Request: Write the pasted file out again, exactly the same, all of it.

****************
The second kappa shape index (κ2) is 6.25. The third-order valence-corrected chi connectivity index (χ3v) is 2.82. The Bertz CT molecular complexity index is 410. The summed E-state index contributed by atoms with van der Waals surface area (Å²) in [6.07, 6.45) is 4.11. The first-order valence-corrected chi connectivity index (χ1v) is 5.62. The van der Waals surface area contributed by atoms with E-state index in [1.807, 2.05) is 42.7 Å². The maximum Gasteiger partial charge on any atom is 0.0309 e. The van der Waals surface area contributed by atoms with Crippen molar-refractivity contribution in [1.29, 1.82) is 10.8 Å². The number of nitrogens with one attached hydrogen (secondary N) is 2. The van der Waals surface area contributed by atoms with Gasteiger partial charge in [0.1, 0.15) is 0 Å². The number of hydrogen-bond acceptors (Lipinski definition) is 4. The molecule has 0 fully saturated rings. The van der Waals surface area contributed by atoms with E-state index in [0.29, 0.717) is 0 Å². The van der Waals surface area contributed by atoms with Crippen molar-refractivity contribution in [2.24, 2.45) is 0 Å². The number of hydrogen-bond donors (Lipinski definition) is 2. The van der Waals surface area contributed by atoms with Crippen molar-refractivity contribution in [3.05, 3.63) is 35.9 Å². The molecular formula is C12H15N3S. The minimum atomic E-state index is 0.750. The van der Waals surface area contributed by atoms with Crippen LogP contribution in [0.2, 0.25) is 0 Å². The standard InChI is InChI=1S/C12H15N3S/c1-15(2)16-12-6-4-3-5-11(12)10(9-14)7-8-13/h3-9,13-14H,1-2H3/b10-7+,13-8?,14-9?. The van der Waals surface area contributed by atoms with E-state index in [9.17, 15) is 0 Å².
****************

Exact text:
The second kappa shape index (κ2) is 6.25. The third-order valence-corrected chi connectivity index (χ3v) is 2.82. The Bertz CT molecular complexity index is 410. The summed E-state index contributed by atoms with van der Waals surface area (Å²) in [6.07, 6.45) is 4.11. The first-order valence-corrected chi connectivity index (χ1v) is 5.62. The van der Waals surface area contributed by atoms with E-state index in [1.807, 2.05) is 42.7 Å². The maximum Gasteiger partial charge on any atom is 0.0309 e. The van der Waals surface area contributed by atoms with Crippen molar-refractivity contribution in [1.29, 1.82) is 10.8 Å². The number of nitrogens with one attached hydrogen (secondary N) is 2. The van der Waals surface area contributed by atoms with Gasteiger partial charge in [0.1, 0.15) is 0 Å². The number of hydrogen-bond acceptors (Lipinski definition) is 4. The molecule has 0 fully saturated rings. The van der Waals surface area contributed by atoms with E-state index in [0.29, 0.717) is 0 Å². The van der Waals surface area contributed by atoms with Crippen molar-refractivity contribution in [2.24, 2.45) is 0 Å². The number of hydrogen-bond donors (Lipinski definition) is 2. The van der Waals surface area contributed by atoms with Crippen molar-refractivity contribution in [3.05, 3.63) is 35.9 Å². The molecular formula is C12H15N3S. The minimum atomic E-state index is 0.750. The van der Waals surface area contributed by atoms with Crippen LogP contribution in [0.2, 0.25) is 0 Å². The standard InChI is InChI=1S/C12H15N3S/c1-15(2)16-12-6-4-3-5-11(12)10(9-14)7-8-13/h3-9,13-14H,1-2H3/b10-7+,13-8?,14-9?. The van der Waals surface area contributed by atoms with E-state index in [9.17, 15) is 0 Å².